UK Parliament Web Archive

The Parliamentary Archives have launched this new site developed in conjunction with Mirror Web at  http://webarchive.parliament.uk/ to provide access to historic information from the UK Parliament published on the web. It includes downloads of web sites and social media gathered from 2009 to the present. You can browse archived tweets from the accounts of Parliamentary bodies, watch YouTube videos released by Parliament, see a visual history on Flickr and look back through Instagram posts. In the Instagram archive you can meet Denison the Harris hawk, listen to a gay couple explaining the difference the Sexual Offences Act made to their lives, and find out how to order afternoon tea on the terrace.

The main collection of archived websites includes Lords and MPs’ biographies, deposited papers, research briefings, Early Day Motions, Bills before Parliament and much more. You can filter the list by department and there is a timeline for each site showing when it was archived.

The site comes with a keyword search capability and you can filter results by year and file type. A search on “football” returns 185,465 hits which can be reduced to 725 if you filter by file type pdf and year 2016.

The Parliamentary Archives are looking for user feedback and you will be invited to complete a simple two-question survey.

Jennie Grimshaw, Service and Content Lead for Government and Official Information, British Library

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EPPI and BOPCRIS*: What happened next?

The Hartley Library at the University of Southampton has an extensive collection of printed British official publications, known as the Ford Collection.  The collection is named after the late Professor Percy Ford and his wife Dr Grace Ford who brought the initial collection, which we continue to build, to the University of Southampton in the 1950s.  The Fords compiled ‘breviates’ or ‘select lists’ of official publications, in seven volumes covering the years 1833 – 1983.   Their work was the impetus behind our later activities when technology and external funding enabled us to work collaboratively with other libraries  in order to provide a selection of full-text digitised British official publications, free for all to use.  Sadly, storage and delivery of such an immense amount of data is not without costs and we had to abandon our web services, EPPI and BOPCRIS, but we have worked to find ways to continue free access to the documents.

We are now moving the materials to Internet Archive.  We have established two subsets,  ‘British Parliamentary Publications’  and ‘British non-Parliamentary Publications’ .  These hold previously digitised EPPI and BOPCRIS papers, with some additional non-Parliamentary publications which have been scanned by the in-house Hartley Library Digitisation Unit (LDU).  In total, there are about 16,000 documents, including the full EPPI collection which comprises 13,700 documents.  Other highlights include some very hard-to-find older departmental publications, e.g. a 1991 consultation on aircraft noise, https://archive.org/details/op1278555-1001 .  Our current hope is to continue adding more non-Parliamentary materials from our collection, as we are aware that this is the area of least on-line provision.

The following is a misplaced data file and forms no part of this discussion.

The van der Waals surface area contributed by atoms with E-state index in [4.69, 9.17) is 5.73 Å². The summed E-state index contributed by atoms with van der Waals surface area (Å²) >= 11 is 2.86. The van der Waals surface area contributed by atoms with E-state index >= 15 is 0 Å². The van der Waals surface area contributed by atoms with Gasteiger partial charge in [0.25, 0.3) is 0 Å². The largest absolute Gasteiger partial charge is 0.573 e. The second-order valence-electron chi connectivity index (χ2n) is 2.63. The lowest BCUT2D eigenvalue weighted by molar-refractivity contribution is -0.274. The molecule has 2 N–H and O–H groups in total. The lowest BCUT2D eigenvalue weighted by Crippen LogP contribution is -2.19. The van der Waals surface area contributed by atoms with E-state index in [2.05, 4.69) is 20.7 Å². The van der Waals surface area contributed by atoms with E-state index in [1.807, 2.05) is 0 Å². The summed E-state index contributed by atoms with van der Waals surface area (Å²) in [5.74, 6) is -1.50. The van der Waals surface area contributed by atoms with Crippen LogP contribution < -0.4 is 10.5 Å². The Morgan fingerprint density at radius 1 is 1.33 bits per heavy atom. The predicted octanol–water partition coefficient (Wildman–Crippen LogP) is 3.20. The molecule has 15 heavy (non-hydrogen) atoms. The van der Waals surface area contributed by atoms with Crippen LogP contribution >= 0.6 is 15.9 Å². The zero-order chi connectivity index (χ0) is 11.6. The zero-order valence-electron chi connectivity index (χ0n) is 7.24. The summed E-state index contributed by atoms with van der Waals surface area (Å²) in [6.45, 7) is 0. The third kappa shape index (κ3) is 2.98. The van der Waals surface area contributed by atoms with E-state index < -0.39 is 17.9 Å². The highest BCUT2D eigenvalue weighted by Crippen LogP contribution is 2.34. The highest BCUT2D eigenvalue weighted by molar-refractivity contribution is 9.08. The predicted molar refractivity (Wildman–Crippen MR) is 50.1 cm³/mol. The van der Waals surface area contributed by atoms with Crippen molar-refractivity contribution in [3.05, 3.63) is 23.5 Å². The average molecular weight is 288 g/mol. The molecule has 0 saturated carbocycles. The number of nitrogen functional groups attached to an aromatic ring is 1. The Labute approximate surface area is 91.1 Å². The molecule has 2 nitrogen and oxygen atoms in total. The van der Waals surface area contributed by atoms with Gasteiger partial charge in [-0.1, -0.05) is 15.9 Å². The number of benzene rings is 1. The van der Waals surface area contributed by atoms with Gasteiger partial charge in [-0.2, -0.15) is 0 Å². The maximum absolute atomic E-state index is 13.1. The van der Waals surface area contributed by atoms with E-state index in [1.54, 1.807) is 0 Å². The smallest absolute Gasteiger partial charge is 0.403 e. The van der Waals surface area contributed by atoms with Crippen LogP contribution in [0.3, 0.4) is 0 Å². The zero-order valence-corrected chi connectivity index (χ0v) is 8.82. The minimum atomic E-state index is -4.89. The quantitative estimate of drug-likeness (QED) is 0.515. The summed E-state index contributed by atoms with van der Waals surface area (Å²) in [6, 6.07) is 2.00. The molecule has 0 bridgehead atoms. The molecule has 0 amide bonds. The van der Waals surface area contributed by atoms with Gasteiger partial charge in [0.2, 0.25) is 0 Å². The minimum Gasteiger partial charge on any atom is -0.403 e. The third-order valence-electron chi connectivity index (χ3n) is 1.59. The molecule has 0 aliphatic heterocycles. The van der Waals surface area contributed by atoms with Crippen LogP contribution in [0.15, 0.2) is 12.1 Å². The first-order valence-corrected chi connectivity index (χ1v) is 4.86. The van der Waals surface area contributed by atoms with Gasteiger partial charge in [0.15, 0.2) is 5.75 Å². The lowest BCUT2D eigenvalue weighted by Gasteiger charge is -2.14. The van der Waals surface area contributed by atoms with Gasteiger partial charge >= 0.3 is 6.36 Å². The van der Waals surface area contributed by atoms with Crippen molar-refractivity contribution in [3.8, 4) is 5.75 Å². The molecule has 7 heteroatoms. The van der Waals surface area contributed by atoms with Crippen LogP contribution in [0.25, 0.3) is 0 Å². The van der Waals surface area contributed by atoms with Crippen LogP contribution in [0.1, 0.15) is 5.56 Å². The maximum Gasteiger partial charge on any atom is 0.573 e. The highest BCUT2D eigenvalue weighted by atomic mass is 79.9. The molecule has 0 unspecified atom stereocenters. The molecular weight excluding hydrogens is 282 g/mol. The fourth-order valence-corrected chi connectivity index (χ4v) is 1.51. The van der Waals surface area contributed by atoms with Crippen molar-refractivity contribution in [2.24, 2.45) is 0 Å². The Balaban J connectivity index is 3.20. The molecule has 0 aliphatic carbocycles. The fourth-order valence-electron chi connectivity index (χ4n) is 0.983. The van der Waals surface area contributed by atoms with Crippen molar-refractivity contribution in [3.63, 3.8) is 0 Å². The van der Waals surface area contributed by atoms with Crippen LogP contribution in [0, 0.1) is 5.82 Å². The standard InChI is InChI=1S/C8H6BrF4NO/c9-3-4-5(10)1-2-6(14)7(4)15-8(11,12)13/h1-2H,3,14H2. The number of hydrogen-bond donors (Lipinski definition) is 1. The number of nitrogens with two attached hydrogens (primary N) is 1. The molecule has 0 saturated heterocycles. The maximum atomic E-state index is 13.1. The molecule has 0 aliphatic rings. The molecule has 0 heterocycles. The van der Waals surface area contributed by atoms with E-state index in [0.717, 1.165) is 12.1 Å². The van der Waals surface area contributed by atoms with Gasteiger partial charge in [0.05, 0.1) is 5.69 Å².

We chose Internet Archive for many reasons, but here are just two.  For researchers, it is now a well-known source and is free for all to use.  For libraries wishing to share their open access digital collections, it offers a free and sustainable delivery mechanism.

An article with more detail has been submitted to Refer, the journal of the Information Services Group of CILIP.  If you have any questions or comments, please contact the University of Southampton Library Digitisation Unit by e-mail, digitise@soton.ac.uk 

* EPPI: Enhanced Parliamentary Papers on Ireland, 1801 – 1922  and BOPCRIS: British Official Publications Collaborative Reader Information Service

Joy Caisley
Law and Politics Librarian, Hartley Library, University of Southampton

Vellum has a place in the 21st century…

An article posted on the BBC magazine site ‘Why is the UK still printing its laws on vellum?   raises the interesting point that archiving digital material is still at its infancy. Four Copies of the 800 year old Magna Carta still survive.  Of the digital records created today what will be accessible in 800 years time one wonders?

 

 

 

 

Northern Ireland Official Publications

For many years the Library at Queen’s University Belfast has collected paper copies of Northern Ireland official publications under legal deposit legislation. As Northern Ireland does not have a designated legal deposit library the National Archives guidance is that the Library should be ‘treated as an official deposit library for Northern Ireland official publications’.